Article 22 of the EU Merger Regulation (''Article 22 EUMR'') continues to make headlines with the European Commission (the ''Commission'') claiming jurisdiction over two new transactions only last month. Both transactions did not have a community dimension and were not caught by national merger control regimes. This article provides a brief synopsis of Article 22 and its evolving nature.
We explain below what the Commission 's position is on Article 22 EUMR and why dealmakers should seriously consider factoring into their SPAs provisions catering for the possibility that their transactions may require merger clearance by the Commission in such cases.
The goal of merger control is to carefully assess transactions that may harm competition in the market.
Since the introduction of EU merger control, the Commission could generally only review transactions where the parties have certain turnover thresholds (the ''Turnover Threshold Test''). Such transactions are deemed to have a community dimension, making prior notification to the Commission mandatory, and the implementation of a transaction is only possible once the Commission has given its go-ahead.
On the other hand, transactions whose combined turnover does not satisfy the Turnover Threshold Test are reviewed by the respective national competition authorities (''NCAs'') of one (or several) of the Member States if caught under their national merger control regimes or if not, simply implemented without any sort of assessment, given their small size.
Certain transactions raising competition concerns, particularly in the pharma and tech industries, may fall outside the Commission's and the NCAs' traditional jurisdictional scope. This occurs where one of the merging parties, typically the target, would have little to no turnover, resulting in the transaction being implemented without any scrutiny.
Article 22 – a reappraised use
The Commission has relied on Article 22 EUMR in an attempt to address this issue. Article 22 EUMR allows Member States that come across transactions of concern to refer them to the Commission for assessment. This is permitted where such transactions affect trade between Member States and threaten to significantly affect competition within the territory of the Member State(s) making the request. Article 22 EUMR expressly depends on the Member States' referral. The Commission may only invite but cannot force any such referral.
Whilst historically this provision was included in the EU Merger Regulation as a tool to be used by Member States which did not have a merger control regime, the Commission has in March 2021 ushered in a new purpose of using Article 22 EUMR. Any Member State which considers that a particular transaction happening within its jurisdiction, merits attention, regardless of whether the transaction falls within that Member State's jurisdiction, may refer the transaction to the Commission under Article 22 EUMR.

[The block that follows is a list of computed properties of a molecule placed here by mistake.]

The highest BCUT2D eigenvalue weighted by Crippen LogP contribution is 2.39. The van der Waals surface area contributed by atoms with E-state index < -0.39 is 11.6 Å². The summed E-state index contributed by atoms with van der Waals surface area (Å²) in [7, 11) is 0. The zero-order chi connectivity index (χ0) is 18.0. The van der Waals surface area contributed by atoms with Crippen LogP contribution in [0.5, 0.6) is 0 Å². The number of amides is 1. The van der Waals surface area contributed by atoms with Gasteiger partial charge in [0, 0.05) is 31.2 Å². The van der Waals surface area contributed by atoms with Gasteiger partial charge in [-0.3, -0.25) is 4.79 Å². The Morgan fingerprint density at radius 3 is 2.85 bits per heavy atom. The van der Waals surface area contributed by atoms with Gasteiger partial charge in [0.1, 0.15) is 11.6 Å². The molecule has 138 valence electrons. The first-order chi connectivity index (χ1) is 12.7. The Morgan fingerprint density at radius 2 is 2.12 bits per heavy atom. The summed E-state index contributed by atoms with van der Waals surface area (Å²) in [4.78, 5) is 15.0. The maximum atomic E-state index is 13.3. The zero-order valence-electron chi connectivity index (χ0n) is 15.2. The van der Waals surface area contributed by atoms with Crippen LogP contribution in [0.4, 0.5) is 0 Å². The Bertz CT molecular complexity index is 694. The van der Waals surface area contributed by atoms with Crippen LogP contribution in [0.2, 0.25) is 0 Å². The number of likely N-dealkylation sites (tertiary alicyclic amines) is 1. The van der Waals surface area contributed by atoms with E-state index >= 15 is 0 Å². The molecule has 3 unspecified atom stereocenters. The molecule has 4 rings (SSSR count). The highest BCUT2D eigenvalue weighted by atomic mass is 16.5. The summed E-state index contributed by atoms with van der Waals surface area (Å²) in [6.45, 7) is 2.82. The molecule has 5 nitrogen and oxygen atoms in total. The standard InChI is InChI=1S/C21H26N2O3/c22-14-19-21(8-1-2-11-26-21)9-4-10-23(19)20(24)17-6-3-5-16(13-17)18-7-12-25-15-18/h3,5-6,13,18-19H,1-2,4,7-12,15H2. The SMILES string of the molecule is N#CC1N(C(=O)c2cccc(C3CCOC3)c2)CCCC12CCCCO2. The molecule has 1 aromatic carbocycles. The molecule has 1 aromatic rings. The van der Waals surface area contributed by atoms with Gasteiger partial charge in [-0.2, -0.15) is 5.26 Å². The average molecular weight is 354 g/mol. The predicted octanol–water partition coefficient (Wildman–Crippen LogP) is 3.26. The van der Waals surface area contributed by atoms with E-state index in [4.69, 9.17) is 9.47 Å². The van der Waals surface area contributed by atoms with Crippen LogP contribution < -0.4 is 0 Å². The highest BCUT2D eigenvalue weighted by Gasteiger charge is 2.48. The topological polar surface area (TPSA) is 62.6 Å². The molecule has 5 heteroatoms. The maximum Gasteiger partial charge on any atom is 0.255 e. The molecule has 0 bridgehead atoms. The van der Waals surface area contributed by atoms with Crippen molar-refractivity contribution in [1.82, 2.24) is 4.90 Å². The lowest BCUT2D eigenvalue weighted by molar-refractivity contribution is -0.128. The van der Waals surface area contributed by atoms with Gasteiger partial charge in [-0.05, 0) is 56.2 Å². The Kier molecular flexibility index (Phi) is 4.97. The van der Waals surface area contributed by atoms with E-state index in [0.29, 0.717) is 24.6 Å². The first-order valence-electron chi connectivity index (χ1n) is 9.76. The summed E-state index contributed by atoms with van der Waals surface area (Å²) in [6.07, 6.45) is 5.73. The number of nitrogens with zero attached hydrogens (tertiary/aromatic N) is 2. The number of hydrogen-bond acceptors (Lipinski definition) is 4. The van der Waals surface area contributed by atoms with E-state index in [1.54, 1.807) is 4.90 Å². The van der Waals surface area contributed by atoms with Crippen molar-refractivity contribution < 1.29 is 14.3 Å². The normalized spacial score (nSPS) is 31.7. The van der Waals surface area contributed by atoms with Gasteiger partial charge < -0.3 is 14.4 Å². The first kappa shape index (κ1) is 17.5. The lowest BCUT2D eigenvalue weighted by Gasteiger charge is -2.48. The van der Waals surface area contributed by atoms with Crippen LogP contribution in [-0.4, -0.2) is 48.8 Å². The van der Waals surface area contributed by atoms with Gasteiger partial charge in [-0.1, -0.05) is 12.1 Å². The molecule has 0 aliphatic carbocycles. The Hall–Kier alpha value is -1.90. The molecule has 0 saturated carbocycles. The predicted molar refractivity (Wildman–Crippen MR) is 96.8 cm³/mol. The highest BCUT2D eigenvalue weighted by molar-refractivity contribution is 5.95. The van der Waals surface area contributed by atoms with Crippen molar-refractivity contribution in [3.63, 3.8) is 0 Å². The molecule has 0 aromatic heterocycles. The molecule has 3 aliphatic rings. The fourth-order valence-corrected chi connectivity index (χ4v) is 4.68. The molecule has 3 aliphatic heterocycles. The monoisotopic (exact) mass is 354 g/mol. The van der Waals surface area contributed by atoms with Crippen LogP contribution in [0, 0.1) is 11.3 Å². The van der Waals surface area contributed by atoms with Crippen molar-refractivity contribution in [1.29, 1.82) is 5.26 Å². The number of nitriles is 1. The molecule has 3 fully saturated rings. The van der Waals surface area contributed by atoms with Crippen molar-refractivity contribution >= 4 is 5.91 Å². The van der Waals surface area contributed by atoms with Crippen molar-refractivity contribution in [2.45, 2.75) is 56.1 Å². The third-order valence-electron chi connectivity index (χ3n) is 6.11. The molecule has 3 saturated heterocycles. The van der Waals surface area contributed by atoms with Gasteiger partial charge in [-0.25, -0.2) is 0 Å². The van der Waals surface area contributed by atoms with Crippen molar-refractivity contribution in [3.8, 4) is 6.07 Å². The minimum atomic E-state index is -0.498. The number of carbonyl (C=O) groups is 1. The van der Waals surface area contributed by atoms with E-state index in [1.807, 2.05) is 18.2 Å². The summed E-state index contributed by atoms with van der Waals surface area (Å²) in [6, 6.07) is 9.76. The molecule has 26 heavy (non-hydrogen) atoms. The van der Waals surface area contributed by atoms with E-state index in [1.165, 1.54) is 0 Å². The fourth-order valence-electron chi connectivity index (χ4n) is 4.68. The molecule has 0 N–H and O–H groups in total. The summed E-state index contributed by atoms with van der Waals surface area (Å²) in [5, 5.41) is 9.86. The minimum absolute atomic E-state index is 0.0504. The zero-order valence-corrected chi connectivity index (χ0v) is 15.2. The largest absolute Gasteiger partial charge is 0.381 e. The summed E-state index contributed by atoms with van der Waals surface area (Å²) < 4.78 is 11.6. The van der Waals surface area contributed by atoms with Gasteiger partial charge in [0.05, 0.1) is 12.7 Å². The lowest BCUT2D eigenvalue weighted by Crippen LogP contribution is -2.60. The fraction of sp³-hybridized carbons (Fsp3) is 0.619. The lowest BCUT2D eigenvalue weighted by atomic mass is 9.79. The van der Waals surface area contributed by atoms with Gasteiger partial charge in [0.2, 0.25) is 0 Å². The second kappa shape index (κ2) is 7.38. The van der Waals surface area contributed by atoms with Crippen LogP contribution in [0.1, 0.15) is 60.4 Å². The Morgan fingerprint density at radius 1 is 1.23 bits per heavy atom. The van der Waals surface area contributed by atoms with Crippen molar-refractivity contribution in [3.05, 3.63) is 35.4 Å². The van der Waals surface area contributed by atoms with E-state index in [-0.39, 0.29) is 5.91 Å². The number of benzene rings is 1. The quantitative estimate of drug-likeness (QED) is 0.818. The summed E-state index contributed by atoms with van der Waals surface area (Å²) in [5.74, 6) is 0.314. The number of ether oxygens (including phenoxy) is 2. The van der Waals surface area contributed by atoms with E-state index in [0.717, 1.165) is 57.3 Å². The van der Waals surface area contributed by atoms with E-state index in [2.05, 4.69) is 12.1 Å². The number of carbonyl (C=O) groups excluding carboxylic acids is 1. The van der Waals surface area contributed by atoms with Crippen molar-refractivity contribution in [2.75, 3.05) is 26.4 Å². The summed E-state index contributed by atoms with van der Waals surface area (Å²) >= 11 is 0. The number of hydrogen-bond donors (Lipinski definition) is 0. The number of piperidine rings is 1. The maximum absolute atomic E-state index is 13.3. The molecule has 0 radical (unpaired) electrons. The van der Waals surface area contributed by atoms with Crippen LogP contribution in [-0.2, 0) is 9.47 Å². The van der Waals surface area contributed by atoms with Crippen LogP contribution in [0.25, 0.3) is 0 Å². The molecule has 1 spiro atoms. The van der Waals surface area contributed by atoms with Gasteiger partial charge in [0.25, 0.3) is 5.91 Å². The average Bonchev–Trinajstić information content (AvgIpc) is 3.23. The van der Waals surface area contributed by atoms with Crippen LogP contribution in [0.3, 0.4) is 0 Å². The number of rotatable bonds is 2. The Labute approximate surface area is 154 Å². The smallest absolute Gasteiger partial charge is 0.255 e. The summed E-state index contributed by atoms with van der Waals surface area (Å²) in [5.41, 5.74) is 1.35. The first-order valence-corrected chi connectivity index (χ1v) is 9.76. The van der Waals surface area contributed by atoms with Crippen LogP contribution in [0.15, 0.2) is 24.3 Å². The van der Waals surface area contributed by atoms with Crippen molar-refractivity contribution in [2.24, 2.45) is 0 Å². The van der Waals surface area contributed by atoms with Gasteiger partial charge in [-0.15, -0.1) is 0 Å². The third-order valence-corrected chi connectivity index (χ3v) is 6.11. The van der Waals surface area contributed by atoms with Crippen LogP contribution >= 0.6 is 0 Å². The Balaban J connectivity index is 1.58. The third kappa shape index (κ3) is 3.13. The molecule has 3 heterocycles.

In support of this new approach, the Commission published a guidance paper (the ''Guidance Paper'') providing insight for Member States when considering the possibility of referring a transaction to the Commission. The Guidance Paper also details how the Commission may, where it becomes aware of a transaction that is appropriate for a referral under Article 22 EUMR, invite Member State/s to refer it to the Commission.
Grail / Illumina – testing out Article 22 EUMR
This reappraised approach of applying Article 22 EUMR has already been put to the test in the Grail/Illumina transaction where the General Court confirmed the legality of this approach, allowing the Commission to extend its jurisdiction over such referred transactions, regardless of their turnover. However, this is currently being contested before the Court of Justice (''CJ'') by Grail and Illumina. The CJ's outcome is eagerly awaited by both competition authorities and industry participants alike.
Article 22 – Latest Developments
The pending appeal before the CJ has not deterred the Commission from continuing to encourage Member States to refer transactions for its assessment. On 17 August 2023, the Commission accepted the referral of Qualcomm's acquisition of Autotalks whilst just a couple of days later, it accepted jurisdiction over the European Energy Exchange's (''EEX'') acquisition of Nasdaq Power. Both transactions failed to satisfy the EU Merger Regulation's Turnover Threshold Test and were not reportable in any Member State.
The Qualcomm/Autotalks and EEX/Nasdaq referrals attest to the Commission's insistence on using Article 22 EUMR as a tool to assess below-turnover threshold transactions. These referrals also attest to NCAs' willingness to cooperate with the Commission on this issue.
These referrals further indicate that no industry is spared from the Commission's purported extended jurisdiction in terms of Article 22 EUMR. In light of this, all industries should consider the risk of referrals in their M&A activities.
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